Cyber security has become an increasingly complex and sophisticated area in recent years. While the extent and nature of threats continues to evolve, the market is also being driven by the increasing reliance of organisations on tech, the way that tech is changing at speed, as well as the constantly shifting landscape of regulation and red tape. This makes it essential to stay on top of how cyber security is evolving.
Professional cyber criminals
New and emerging technologies are now often the focus for cyber criminals who are driven by the promise of vast profits to set up increasingly professionalised operations. As digital transformation continues at a fast pace for many businesses, there are opportunities for cyber criminals to seek out vulnerabilities to exploit.
A huge range of different options for data and services, the shift towards remote working, and the adoption of a hybrid IT infrastructure by a larger number of organisations is creating a much broader enterprise attack surface for criminals to focus on. Methods of attack include social engineering designed to take advantage of a lack of understanding of new software and systems, as well as targeting unencrypted business data that is accessed via remote workforces.
What is driving change in cyber security?
The increasing dominance of the cloud is one of the biggest factors, especially because the pandemic has accelerated the necessity of a cloud-first strategy for many organisations. Change has also been driven by the need to integrate protection for emerging technologies such as Artificial Intelligence (AI), as well as the move towards architectures using microservices and DevOps and DevSecOps.
Established cyber technologies such as endpoint protection, detection and response (EPDR), unified endpoint management (UEM) and data leakage prevention (DLP) are likely to grow and evolve to provide a firmer foundation for cyber defence. We are also going to see emerging technologies added into the mix for more effective protection, including network detection and response (NDR), extended detection and response (XDR) and secure information-sharing, security for business applications.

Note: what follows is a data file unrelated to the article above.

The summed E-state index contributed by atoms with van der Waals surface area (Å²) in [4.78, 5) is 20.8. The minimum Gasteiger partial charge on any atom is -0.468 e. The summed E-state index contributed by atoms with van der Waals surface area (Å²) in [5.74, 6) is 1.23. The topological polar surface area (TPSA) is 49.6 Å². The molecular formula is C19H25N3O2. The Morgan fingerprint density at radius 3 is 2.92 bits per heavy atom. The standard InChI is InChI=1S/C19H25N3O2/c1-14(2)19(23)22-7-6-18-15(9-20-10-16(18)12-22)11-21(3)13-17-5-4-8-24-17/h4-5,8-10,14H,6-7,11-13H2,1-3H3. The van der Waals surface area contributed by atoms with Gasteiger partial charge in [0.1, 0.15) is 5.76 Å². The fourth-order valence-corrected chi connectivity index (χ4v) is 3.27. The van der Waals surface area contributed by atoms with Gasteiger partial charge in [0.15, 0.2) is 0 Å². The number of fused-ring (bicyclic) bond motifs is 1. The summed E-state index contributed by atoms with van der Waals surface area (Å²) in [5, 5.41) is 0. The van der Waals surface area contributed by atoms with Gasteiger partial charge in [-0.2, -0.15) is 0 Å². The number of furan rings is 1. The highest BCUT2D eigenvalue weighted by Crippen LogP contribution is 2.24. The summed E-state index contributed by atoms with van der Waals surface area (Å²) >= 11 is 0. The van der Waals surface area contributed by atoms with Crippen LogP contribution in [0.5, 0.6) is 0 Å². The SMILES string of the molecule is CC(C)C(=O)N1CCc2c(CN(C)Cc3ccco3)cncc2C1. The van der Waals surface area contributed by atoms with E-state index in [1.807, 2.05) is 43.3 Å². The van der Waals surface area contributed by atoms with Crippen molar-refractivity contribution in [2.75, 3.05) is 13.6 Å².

How are organisations responding to changes in threats and responses?
The key response for many organisations has been to develop IT-focused roles within the business and establish closer alignment between business continuity and cyber security. For some time, these have existed in isolation from one another and the result has often been challenging if a cyber security disaster has occurred. However, recent events have forced a rethink. Not just in regard to the ongoing increase in the volume and sophistication of threats, but also how remote working styles that have resulted from the pandemic open businesses up to new threats not previously encountered.
As a result, the role of Chief Information Security Officer has been heightened within many businesses. There has also been a concerted effort to ensure that cyber security and business goals are integrated. Other key areas of focus include supply chain cyber security, building awareness and competencies in cyber security across the business and investing in identity-based security.
Cyber security and the way that your business uses IT are inextricably linked. To find out how we here at Servnet can help upgrade or manage your business’ cyber security infrastructure, then please visit our ‘Cyber Security’ page on our website, contact us via email at firstname.lastname@example.org or call us on 0800 987 4111 and speak to one of our specialists.